Immune cells of the animal host act synergistically with phage to cure an otherwise fatal respiratory infection in mice.
EDITOR'S NOTE: The figure showing the effect of phage therapy on mice was added on July 18, 2017.
The rise of antibiotic-resistant superbugs poses a serious public health threat. In response, scientists and clinicians are exploring alternative ways to cure bacterial infections that are untreatable by antibiotics.
One approach is to use bacteria-killing viruses – also known as bacteriophage, or phage. Phage therapy has been used for nearly a century outside the U.S., most prominently in Russia and Georgia, the former Soviet republic. Clinical trials are ongoing in Europe, including a wound burn treatment trial involving multiple hospitals.
In the U.S., recent successes have heightened interest in moving phage therapy to the clinic. A dramatic example is the cure of a University of California, San Diego, professor who was near death from an infection by the toxin-excreting superbug Acinetobacter baumannii.
Yet, many of the mechanisms underlying phage therapy remain unclear. “The key conceptual challenge is that phage kills individual bacterial cells but not necessarily an entire population of bacteria,” says Joshua S. Weitz, professor of biological sciences and physics at Georgia Tech.
In phage therapy, successful treatment has long been assumed to be due primarily to the phage’s bacteria-killing action. Now, work by Weitz and his team at Georgia Tech and groups led by Laurent Debarbieux and James P. Di Santo at the Institut Pasteur, in Paris, France, finds that immune cells of the animal host act synergistically with phage to cure an otherwise fatal respiratory infection in mice.
“This joint project analyzed the conditions necessary to eliminate pathogen populations when host immune responses are compromised,” Weitz says. The work is published in the July 2017 issue of Cell Host & Microbe.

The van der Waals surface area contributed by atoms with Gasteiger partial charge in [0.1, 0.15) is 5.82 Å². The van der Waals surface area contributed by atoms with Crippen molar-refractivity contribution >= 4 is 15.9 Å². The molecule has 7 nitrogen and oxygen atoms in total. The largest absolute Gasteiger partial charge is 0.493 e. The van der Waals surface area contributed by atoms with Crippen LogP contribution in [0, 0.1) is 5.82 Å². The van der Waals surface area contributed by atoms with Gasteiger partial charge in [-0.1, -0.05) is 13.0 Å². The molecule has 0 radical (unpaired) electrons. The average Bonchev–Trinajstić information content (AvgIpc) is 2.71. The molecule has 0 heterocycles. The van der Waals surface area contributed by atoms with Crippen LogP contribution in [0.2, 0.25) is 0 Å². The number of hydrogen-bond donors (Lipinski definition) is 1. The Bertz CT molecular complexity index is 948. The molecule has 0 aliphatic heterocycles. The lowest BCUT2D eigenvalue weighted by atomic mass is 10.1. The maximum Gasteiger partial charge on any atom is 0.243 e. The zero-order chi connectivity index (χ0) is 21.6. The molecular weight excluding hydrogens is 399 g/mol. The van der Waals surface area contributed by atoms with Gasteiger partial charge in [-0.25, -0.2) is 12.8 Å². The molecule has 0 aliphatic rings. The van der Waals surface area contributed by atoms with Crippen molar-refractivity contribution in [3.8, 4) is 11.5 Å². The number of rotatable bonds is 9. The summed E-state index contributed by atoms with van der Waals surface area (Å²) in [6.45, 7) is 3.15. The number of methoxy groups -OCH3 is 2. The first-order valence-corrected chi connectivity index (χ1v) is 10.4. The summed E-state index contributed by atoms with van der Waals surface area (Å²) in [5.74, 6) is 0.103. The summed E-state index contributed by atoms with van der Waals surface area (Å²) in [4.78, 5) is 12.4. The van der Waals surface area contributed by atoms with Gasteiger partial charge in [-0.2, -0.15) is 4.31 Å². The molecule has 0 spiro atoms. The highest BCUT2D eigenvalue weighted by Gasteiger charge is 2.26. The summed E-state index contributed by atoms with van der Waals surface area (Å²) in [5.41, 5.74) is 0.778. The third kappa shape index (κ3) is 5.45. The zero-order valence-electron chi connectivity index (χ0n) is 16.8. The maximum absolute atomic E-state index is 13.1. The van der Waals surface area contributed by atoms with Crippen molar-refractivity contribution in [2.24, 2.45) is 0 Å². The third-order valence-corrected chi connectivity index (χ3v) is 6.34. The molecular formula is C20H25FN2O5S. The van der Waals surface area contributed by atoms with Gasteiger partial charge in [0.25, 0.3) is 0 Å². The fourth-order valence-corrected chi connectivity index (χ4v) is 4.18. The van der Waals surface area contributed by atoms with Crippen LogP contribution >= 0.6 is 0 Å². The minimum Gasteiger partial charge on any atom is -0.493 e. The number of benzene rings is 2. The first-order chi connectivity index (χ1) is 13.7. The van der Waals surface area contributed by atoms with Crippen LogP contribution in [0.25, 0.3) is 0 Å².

The researchers investigated the effect of host immunity in an animal model of acute pneumonia caused by multiple-drug-resistant Pseudomonas aeruginosa, a pathogen on the serious-threats list of the Centers for Disease Control & Prevention (CDC). The team – including the paper’s joint first authors, Institut Pasteur’s Dwayne R. Roach and Georgia Tech’s Chung Yin (Joey) Leung – integrated preclinical experimental data with mathematical modeling to characterize interactions between bacteria, phage, and the immune response.
The animal studies indicate that neutrophils – an important type of white blood cell that is part of the body’s major innate defense – are essential to cure the infection during phage treatment. Leveraging results from preclinical experiments and mathematical models, the researchers conclude that neutrophils eliminate what the phage cannot defeat: emerging, phage-resistant P. aeruginosa cells. Together, phage and neutrophils synergistically cure the acute bacterial infection.
The finding has important implications. “In terms of clinical consequences, one could reconsider the selection of patients likely to benefit from phage therapy. It may not be appropriate or recommended for people with severe immunodeficiency,” Debarbieux says. The work will help identify candidates for human phage therapy and could be used to explore synergistic interactions between phage and immune responses in other disease contexts, such as cystic fibrosis.
A second paper describing mathematical details of the therapeutic synergy between phage and the immune system, jointly authored by Leung and Weitz, is published in the Journal of Theoretical Biology.
Work at Georgia Tech was supported by an U.S. Army Research Office grant (W911NF-14-1-0402).
Work at Institut Pasteur was supported by Fondation EDF, Vaincre la Mucoviscidose (IC1011), Association CA.ZO.LA. Luttons contre la mucoviscidose, and the European Respiratory Society (RESPIRE2–2015–8416).